New York City remains in the midst of the worst homelessness crisis since the Great Depression. A record 63,600 people—including 23,000 children—sleep in shelters each night, while thousands more brave the streets.
As the city grapples with unrelenting record åhomelessness, Mayor de Blasio’s tepid plan to address the problem, Turning the Tide on Homelessness, has proved to be not only unambitious but also shamefully incomplete. The mayor projected a decrease in the shelter census of just 2,500 people between 2017 and 2022, an embarrassingly inconsequential goal in the face of such a massive crisis. Fifteen months after releasing the plan, the city is not only failing to meet the plan’s modest goal to reduce the shelter census, but it is actually on track to see the number of homeless New Yorkers rise by 5,000 people in the same period. This projected increase in the shelter census is due to Mayor de Blasio’s failure to address the plainly obvious need to build more apartments specifically for homeless families and individuals.
The mayor’s signature affordable housing plan, Housing New York 2.0, sets aside only 5 percent of its 300,000 units for homeless New Yorkers. Of the 15,000 units intended for people experiencing homelessness, the majority will be created through preservation of already occupied apartments and thus will be unavailable for occupancy by homeless New Yorkers for years. The mayor’s plan creates twice as many apartments for households that can afford rents above $2,500 than it does for homeless families and individuals—effectively perpetuating the affordable housing crisis that continues to devastate the lives of tens of thousands of people in our city.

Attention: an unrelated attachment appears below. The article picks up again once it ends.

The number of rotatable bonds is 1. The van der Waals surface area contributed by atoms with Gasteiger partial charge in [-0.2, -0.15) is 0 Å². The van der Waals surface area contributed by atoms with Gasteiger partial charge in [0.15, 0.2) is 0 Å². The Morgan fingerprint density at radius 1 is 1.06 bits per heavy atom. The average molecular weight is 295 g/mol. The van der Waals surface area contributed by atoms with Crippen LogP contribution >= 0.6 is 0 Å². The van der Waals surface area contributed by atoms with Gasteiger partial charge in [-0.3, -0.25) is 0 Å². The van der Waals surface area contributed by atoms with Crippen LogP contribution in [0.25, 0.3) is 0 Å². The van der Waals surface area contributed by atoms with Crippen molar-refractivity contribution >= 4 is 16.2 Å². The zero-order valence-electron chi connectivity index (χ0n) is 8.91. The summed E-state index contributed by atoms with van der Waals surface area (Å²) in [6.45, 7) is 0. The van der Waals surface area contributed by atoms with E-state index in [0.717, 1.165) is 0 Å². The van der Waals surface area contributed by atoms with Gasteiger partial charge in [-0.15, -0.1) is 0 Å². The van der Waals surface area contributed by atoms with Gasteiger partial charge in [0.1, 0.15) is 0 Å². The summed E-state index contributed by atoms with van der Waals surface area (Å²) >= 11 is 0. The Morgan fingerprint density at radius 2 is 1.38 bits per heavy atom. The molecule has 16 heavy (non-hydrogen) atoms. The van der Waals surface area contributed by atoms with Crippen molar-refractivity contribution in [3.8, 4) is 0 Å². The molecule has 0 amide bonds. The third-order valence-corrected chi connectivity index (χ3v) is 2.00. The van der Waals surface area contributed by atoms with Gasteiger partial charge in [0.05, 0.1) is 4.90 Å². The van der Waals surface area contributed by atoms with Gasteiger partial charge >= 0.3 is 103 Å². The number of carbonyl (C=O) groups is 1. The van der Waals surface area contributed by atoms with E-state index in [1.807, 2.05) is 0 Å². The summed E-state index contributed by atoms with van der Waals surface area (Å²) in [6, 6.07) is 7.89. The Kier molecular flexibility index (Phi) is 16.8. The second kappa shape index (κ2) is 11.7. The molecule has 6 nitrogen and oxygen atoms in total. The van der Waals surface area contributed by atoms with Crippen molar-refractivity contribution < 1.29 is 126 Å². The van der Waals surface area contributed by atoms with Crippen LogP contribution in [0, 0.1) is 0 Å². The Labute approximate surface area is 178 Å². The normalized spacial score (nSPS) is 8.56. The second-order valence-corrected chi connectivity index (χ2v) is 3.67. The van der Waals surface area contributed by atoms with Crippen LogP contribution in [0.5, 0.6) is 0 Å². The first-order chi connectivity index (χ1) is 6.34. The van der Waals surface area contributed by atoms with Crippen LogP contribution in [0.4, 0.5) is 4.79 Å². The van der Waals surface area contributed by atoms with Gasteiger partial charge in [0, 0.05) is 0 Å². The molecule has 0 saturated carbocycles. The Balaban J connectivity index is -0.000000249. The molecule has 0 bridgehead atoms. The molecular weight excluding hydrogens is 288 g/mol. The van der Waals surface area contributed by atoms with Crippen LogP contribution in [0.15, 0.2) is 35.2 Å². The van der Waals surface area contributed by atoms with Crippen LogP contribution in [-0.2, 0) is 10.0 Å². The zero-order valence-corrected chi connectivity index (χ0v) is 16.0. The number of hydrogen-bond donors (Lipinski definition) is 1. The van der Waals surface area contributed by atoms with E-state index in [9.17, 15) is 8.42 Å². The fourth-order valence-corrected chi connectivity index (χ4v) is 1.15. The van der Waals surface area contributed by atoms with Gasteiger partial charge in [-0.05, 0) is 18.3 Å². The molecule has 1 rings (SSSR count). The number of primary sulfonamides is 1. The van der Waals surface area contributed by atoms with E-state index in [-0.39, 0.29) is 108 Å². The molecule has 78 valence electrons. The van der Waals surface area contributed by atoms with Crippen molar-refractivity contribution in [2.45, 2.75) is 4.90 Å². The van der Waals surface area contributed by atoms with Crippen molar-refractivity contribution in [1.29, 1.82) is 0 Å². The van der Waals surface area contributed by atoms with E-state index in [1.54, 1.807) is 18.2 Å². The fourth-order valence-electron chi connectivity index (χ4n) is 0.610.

That is why the House Our Future NY campaign is calling on Mayor de Blasio to re-align his historic Housing New York 2.0 plan with the reality of record homelessness by designating 30,000 apartments for homeless New Yorkers, with 24,000 of these apartments to be created through new construction.
The House Our Future NY goal is bold, but it’s achievable. It would mean building roughly 2,700 new apartments for homeless families and individuals each year between now and 2026. The city has the funds to build these units and has already announced more than a billion dollars in new funding for affordable housing and subsidies for developers who set aside apartments for homeless families.
Even the mayor’s recently announced deputy mayor of housing and economic development, Vicki Been, noted when accepting her new role that the mayor’s housing plan needs to be more ambitious and go deeper on affordability. The consensus is clear: New York City’s homelessness crisis will only deepen if resolute action is not taken, and so far, the mayor’s proposals have been tragically inadequate. Mayor de Blasio must act now.
House Our Future NY is an advocacy campaign formed by the Coalition for the Homeless and 64 partner organizations, as well as homeless men, women and children and other caring New Yorkers. The campaign calls for 30,000 new units of affordable, permanent housing for homeless New Yorkers by 2026, with 24,000 of these units to be created through new construction. In addition to the organizations signed on to the campaign, House Our Future NY has support from 33 Council members, four borough presidents and the comptroller. Visit www.coalitionforthehomeless.org/hofny for more information.